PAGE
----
Barb Jungr - Shelter From The Storm - Kind of Jazz
Jungr offers songs of hope for troubled times, including three fine new compositions.
In our review of Barb Jungr's last CD, Hard Rain, we noted that she was probably more of an interpreter than a jazz singer. That album featured the songs of Bob Dylan and Leonard Cohen, and Dylan's songs have featured heavily in her back catalogue. The new album, Shelter From The Storm - whilst named after a Dylan song - is quite different in emphasis. The album was recorded in New York, rather than the UK, and saw her working and writing with Laurence Hobgood, a jazz pianist and arranger best known for his long collaboration with Kurt Elling.
The album still features a number of covers of classic singer-songwriters, including Dylan, Cohen, Mitchell and Bowie, so there's plenty for her existing fans to enjoy, but she also includes three of her own compositions, all written in conjunction with Hobgood.
The Dylan and Cohen covers are, as one has come to expect from Jungr, quite superb. The title track featured on Blood On The Tracks, one of the many highpoints of Dylan's long career. It opens with her singing over a cool bass line by English bass player Michael Olatuja, before Hobgood comes in, contributing some fine piano and a highly effective arrangement. Sisters Of Mercy, from Cohen's debut album, is even better, opening with a delicate piano introduction, and eventually giving way to an unexpected Latin arrangement. But my favourite was All Along The Watchtower, which she sings to the melody of Peter Gabriel's In Your Eyes. It sounds like it shouldn't work, but it does, and yet again, she succeeds in making the song her own.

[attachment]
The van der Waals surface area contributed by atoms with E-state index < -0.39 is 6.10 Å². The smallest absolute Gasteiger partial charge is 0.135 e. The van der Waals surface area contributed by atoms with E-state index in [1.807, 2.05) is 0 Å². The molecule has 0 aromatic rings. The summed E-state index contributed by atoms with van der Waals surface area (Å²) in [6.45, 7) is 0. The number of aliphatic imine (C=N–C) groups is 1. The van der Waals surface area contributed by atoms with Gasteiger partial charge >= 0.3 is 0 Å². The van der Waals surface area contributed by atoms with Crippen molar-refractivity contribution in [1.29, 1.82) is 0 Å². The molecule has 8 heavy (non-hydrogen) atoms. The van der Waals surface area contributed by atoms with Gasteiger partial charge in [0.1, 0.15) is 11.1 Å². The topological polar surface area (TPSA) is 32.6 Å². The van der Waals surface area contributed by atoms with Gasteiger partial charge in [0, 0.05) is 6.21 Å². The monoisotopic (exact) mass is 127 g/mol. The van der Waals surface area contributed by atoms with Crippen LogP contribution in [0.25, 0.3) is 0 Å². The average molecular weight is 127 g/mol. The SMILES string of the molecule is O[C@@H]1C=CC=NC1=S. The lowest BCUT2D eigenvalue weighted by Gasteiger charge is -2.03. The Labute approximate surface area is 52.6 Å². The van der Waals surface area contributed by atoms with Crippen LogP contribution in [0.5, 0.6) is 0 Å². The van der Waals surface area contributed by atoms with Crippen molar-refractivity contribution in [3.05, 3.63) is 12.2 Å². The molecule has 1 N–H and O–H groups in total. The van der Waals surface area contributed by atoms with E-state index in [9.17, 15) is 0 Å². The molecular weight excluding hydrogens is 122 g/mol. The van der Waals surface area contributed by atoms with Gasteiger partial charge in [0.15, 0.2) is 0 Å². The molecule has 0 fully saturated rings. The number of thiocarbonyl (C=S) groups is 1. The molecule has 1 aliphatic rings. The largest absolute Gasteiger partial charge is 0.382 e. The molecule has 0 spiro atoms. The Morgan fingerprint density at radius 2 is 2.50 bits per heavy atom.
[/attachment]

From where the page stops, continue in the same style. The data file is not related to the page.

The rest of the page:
Not all of the covers work so well. Joni Mitchell's Woodstock starts slowly, but soon becomes funky, with Hobgood playing keyboard as well as piano. Life On Mars?/Space Oddity was obviously recorded before the sad news that Bowie had passed away, but the cabaret-style arrangement sounded out of place with the remainder of the album.
Something's Coming, a Bernstein tune from West Side Story, with it's Latin-percussion, courtesy of a Wilson Torres, and spare piano line, was far better, with Jungr's vocal a delight.
But perhaps the biggest surprise on Shelter is the quality of Jungr's own compositions. Stars Lazy But Shining is a straight-ahead jazz tune, and could easily pass for a classic from the American songbook, whilst Venus Rising is less jazzy, but fits with the other singer-songwriter material on the album. Hymn To Nina, as the name suggests, is a heartfelt tribute to Nina Simone, and is the pick of the bunch - all the more effective because Jungr does not try to mimic Simone's unique style, but sings about what Nina meant to her.
I was probably expecting more of a traditional jazz vocal album, given Hobgood's involvement, but for the most part, Jungr plays to her strengths here. The partnership with the pianist works well, not only in terms of his musicianship and arrangements, but also in the contributions to her own writing. Hopefully we'll hear more of Jungr's own songs next time around.